2. Some year ago, we spent three weeks exploring Brittany and evening meals was fresh bread from the local bakers (time it right and it would still be warm), cheese (so many different varieies to try), salad (for healthy eating) and washed down with the local cider. Cider apple trees were everywhere and all the shops sold their local variety.

  3. Bayeux District especially a visit to the beaches where so many gave their all,for our tomorrow’s,though I wasn’t born I still get hairs on my neck,visiting,lest we forget.

  4. 4 days in Lyon was a gastronomic delight, especially those restaurants in the ‘old’ town where, I had the most delicious beef bourguignon one evening.

  5. Angers in western France on the edge of the Loire Valley. Not usually a lover of cities but this one was great with its history culture and food.
    Restaurant Le Dix Septieme, an historic 17th century former house located in the centre of the old town was really great. Chef, Richard Cerini, certainly knows how to entice and delight people with his exciting and sophisticated cuisine. Never thought I would eat ‘snails’ but really enjoyed these in a starter!

  6. The most delicious lamb chops with frites at Le Terminus in Paris followed by a Nutella crepe and coffee. It was our last evening in Paris after a week of lovely meals but this one stands out for the food and the service. Sadly the restaurant isn’t there anymore though there is another one in its place.

  7. I would really like to do some authentic French cooking. I like to surprise my husband, and family with out of the ordinary meals. I haven’t always been successful. But they do say that , “Practice makes perfect.”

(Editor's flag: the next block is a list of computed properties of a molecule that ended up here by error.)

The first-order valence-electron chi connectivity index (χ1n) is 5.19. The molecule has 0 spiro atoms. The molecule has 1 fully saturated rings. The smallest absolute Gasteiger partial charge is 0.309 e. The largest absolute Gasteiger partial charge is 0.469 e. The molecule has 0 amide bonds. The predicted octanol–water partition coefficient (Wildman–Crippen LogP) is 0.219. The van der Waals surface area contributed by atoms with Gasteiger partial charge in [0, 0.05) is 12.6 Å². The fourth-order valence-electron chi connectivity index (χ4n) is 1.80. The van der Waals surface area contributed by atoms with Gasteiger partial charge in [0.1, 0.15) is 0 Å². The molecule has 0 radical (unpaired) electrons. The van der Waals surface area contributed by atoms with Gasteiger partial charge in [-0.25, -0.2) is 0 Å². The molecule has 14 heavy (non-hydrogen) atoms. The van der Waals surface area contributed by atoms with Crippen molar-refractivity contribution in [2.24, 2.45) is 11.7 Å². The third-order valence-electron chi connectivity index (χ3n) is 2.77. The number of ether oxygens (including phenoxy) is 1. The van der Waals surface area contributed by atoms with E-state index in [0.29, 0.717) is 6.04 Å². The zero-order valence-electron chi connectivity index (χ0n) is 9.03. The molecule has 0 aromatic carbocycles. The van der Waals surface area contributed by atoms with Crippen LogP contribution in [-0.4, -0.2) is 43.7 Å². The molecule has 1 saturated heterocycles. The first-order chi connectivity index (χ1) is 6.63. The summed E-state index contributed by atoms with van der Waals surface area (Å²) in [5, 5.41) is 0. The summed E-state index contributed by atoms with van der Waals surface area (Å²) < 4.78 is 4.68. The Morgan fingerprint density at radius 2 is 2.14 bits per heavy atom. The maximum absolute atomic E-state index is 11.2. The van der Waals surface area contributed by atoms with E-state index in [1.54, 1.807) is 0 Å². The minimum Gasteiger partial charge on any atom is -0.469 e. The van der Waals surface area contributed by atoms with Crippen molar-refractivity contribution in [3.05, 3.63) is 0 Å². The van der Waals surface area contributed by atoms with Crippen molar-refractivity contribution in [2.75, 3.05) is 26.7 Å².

8. I loved my second and third visits to Paris after a disappointing first visit – probably because it was for one day and I had travelled overnight by coach & ferry! French Onion Soup is my favourite French dish!

  9. Many years visiting so many wonderful places in France but our favourite area is still Provence/Côte d’Azur. However, one of the most outstanding and memorable meals was in a small restaurant in Calais – turbot with hollandaise sauce. Perfectly cooked and completely delicious!

  10. I really enjoyed a short break to Avignon to celebrate my husband’s 50th birthday; we travelled by Eurostar (easy when we could start in Ashford), changed at Lille onto the highspeed train direct to Avignon. We had some amazing meals in well reviewed restaurants we’d researched online but as it was 2005 I can’t remember what we ate – only that it was all good. However, the most memorable location was on a day cruise on the Rhone from Avignon to Arles that included a 3 course set lunch with wine. Again, I can’t remember what we ate but it was surprisingly good for an obviously touristy day trip and also seemed to be enjoyed by the French coach party (complete with accordionist) we shared the experience with. Arles was really interesting too but next time I want to go further south to the Camargue.